The word, ‘home’ evokes a flood of emotions, memories, spaces of comfort and loved ones. In the edition of ‘Home Sketches’ by Aalaap, Ramya Ramnarayan along with the Flamenco artiste Lisa Botalico explored home, in all its aspects. “Home is a place where I exist as an artiste,” declared Ramya, adding, “It’s a part of a community of artistes, where each has left their imprints.” The petrichor after summer showers, sabha hopping during the Marghazhi season and the heritage we carry forward in our lives would be home for her.
Ramya presented two pieces based on Goddess Kamakshi as an ode to Kanchipuram, the temple town of history and heritage. Opening with verses from the ‘Soundarya Lahari’ (Adi Sankara), this piece humanised Parvathi as she made her journey through life and its kaleidoscope of emotions. “For me, home is a place filled with unforgettable memories, bursting with excitement. A place with emotional sharing and giving,” she explained. Ramya’s artistic journey has been peppered with unforgettable experiences alongside legendary Gurus.
She began learning adavus from Adyar K Lakshman when she was four years old and later spent a year with Chitra Visweswaran, before embarking on her journey with Guru Swamimalai S.K. Rajarathnam Pillai for many years. At age 11, her training with the late Kalanidhi Narayanan started. “This has given so much depth, which I hadn’t realised as a young student. Both Kalanidhi maami’s classes and vadiyaar’s classes were private lessons all through the years of training, which is literally a luxury for students of Bharatanatyam to gain in today’s environment.”
Muthuswami Dikshitar’s kriti, ‘Kanchadalayadakshi,’ was demonstrated with a romantic narrative. Kamakshi near the Ganges, creates a linga with mud to offer prayers. In a bid to test her, Lord Siva lets river Vegavati flow in full force. Upon seeing the region flooding, she embraces the linga only to realise that it is Siva himself, appearing in front of her and asking her hand in marriage. “I got to study with different gurus training in Carnatic music and spent a good number of years having advanced training with the veteran R. Vedavalli. Without prompting, she would go into the theoretical aspects, including what was appropriate for Bharatanatyam. She would talk about padams and javalis, while she would teach varnams and kritis in typical Carnatic style. These were unforeseen gifts, which I received through my life, she said as she recollected.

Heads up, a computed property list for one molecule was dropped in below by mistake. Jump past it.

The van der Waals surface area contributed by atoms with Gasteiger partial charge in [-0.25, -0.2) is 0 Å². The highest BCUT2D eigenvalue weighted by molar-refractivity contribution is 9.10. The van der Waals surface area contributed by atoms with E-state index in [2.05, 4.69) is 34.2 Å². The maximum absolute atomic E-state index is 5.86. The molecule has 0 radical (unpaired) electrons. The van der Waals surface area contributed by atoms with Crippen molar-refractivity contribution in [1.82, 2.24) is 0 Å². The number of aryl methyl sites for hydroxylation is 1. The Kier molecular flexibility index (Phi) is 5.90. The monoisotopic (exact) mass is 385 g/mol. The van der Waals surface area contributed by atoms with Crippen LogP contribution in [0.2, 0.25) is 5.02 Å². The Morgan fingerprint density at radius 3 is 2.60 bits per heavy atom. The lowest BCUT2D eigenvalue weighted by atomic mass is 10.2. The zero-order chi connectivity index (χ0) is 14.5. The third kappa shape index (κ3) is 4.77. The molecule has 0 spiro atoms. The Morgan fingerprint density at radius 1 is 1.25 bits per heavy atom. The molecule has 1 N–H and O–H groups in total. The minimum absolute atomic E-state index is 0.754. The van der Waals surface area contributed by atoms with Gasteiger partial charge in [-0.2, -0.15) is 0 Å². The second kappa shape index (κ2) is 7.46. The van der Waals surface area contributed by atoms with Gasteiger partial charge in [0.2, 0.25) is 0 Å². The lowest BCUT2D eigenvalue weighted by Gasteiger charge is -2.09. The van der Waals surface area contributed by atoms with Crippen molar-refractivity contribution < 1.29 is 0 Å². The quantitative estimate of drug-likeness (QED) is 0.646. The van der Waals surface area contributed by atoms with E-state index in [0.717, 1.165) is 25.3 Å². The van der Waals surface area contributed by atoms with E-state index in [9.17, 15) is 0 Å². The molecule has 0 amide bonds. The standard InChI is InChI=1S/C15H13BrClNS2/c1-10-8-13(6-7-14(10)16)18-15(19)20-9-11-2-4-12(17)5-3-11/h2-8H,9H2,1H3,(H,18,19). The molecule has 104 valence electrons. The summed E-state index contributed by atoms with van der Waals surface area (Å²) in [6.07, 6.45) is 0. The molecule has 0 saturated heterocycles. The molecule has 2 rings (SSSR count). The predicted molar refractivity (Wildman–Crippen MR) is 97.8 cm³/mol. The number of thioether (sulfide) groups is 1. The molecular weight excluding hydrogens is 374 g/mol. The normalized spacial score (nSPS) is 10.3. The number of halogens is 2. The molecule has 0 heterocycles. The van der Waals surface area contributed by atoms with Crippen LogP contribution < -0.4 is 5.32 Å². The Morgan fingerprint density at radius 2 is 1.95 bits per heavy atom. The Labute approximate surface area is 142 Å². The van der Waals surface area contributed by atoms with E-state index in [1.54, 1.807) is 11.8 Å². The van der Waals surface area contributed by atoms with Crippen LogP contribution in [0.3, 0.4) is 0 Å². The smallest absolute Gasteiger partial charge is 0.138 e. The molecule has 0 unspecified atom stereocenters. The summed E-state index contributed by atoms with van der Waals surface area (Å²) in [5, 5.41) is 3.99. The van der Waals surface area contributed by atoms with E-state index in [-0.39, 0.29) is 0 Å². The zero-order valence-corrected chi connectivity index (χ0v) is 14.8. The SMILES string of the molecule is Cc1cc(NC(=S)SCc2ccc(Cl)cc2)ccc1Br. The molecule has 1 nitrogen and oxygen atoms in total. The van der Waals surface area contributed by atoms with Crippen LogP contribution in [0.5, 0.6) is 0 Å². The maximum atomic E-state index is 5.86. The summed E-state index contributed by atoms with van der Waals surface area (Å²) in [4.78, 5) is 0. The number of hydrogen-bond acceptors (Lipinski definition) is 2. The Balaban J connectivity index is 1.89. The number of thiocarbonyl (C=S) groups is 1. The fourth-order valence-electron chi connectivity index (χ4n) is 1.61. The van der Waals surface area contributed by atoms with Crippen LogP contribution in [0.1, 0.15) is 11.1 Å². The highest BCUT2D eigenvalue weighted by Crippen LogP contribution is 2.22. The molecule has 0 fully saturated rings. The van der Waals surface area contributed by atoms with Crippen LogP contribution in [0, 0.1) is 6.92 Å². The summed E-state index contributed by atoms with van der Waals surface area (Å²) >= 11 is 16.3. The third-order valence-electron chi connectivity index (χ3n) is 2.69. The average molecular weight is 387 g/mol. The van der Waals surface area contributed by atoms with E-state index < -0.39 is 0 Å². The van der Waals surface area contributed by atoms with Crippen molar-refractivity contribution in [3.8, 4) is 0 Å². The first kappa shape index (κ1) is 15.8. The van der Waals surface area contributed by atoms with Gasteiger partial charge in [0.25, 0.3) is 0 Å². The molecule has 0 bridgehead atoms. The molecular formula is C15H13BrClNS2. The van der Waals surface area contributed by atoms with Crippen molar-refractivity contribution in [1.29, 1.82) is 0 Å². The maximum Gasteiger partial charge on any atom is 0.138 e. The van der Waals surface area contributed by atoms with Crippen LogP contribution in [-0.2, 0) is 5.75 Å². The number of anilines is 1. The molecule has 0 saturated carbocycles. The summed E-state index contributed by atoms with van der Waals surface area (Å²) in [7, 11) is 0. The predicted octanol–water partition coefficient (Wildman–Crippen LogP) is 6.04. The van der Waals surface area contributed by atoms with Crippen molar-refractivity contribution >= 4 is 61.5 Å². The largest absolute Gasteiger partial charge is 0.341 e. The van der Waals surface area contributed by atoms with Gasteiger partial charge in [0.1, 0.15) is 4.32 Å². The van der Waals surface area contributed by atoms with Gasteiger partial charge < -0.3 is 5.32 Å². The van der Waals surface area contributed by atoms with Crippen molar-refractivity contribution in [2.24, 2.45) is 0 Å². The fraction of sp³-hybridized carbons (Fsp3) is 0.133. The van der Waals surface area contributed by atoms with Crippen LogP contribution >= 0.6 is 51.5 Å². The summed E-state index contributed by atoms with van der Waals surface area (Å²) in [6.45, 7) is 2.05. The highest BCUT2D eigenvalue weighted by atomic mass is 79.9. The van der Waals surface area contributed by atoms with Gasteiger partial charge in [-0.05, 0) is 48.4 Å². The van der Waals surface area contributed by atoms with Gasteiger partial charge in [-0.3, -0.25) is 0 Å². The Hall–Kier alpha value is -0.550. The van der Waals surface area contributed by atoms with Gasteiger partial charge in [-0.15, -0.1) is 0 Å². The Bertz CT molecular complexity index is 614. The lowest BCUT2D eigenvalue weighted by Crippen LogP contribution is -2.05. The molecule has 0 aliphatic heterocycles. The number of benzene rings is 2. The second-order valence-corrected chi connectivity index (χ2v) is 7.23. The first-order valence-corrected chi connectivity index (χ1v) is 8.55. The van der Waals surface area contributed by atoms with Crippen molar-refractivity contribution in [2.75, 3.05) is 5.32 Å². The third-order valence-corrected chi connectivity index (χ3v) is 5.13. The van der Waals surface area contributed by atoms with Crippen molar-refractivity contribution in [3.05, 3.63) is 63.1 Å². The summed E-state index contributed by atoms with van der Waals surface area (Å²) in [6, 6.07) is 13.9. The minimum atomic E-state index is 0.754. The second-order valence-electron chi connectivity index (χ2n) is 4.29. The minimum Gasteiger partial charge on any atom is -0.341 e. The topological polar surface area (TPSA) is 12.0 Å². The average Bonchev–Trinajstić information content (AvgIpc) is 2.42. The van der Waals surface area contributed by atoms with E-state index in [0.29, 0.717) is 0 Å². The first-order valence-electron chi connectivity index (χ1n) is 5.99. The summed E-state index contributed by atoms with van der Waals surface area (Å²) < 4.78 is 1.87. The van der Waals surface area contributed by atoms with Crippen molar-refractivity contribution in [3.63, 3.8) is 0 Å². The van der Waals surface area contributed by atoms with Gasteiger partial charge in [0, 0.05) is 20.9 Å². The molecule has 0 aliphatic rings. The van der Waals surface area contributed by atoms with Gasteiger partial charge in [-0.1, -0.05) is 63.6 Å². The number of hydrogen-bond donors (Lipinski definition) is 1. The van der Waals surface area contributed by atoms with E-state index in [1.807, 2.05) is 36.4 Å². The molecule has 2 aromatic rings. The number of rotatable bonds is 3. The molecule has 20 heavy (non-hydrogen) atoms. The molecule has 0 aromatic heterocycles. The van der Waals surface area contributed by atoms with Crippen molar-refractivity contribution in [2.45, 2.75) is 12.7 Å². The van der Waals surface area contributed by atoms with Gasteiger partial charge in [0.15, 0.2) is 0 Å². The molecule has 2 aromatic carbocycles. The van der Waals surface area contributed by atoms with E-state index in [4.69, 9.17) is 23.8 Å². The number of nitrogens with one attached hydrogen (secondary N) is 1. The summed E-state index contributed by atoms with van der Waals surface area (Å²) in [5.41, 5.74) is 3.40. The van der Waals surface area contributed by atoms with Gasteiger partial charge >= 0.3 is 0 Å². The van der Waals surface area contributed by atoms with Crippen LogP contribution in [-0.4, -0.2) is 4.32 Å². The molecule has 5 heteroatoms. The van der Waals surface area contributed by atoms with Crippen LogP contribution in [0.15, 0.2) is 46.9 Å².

Separated from one she loved, a Virahotkanthita nayika, took centre stage in the Kshetrayya padam that followed. Shaken by her emotional journey and pondering, the nayika asks with a deep sense of anguish, “There was a time when my lover was with me, all the time. He used to lie on my lap, lean on my garment — not a single moment he would blink his eyelid, but continually gaze at me. Even when the time came for the sunset, he’d call for a lamp to gaze at my illuminated self. How come I’ve lost this?”
The poignant sorrow of the nayika segued into the second segment of the evening, where the Flamenco artist Lisa Bottalico presented an upbeat and lively piece — one of a lover who expresses his love and devotion for his partner. A presentation rooted in the rumba style of Flamenco, Lisa explained how multi-cultural influences had been incorporated into the art form, thereby giving it an Afro-Caribbean feel as well.
A contrast to the Kshetrayya padam, the next number was a duet between Ramya and Lisa as they presented Zorongo by the Spanish poet Federico García Lorca. ‘La luna es un pozo chico, Las flores no valen nada,’ (the moon is a shallow well, the flowers aren’t worth anything), went the lines as Lisa vocalised the poem and drove the rhythm of the song, while through abhinaya Ramya captured the longing for an embrace the protagonist felt. “It’s gratifying that this kind of organic outcome came about, because we spent an enormous amount of time in collaboration, without having an agenda — understanding each other’s work as an artiste and how we could bring about the marriage of Flamenco and Bharatanatyam,” explained Ramya.
A jugalbandi followed as Ramya and Lisa improvised rhythmic patterns in Bharatanatyam and Flamenco respectively. Across different spaces and time, the sounds of ‘takita tham tarikita tham tarikita’ echoed in their artistic interpretation. They also showcased a section of the famous Dhanasree Thillana, the music set in an instrumental version.
Modern adaptations of Flamenco display faint roots of the Kathak tradition, but not necessarily Bharatanatyam. In fact, the Spanish dance form has multicultural connections to several art forms. “The Flamenco tradition we see today embraces cultural influences and incorporates it into its routine. A living art form, it still maintains its traditional vibrancy,” said Lisa. “The audience can see how there’s the same kind of musicality in these forms and how human emotions are beyond the boundaries we draw for ourselves. That is why the padams and javalis that I studied with Kalanidhi maami is the most valuable takeaway I have as a Bharatanatyam dancer,” supplied Ramya, who considers New Jersey her home as well.
“The people may not express exactly the sentiments or have the same cultural behaviour that I do. Yet we share similar emotions and it doesn’t matter what ethnic or cultural background one comes from, humans are humans and emotions are deep and rooted in us,” summed up Ramya.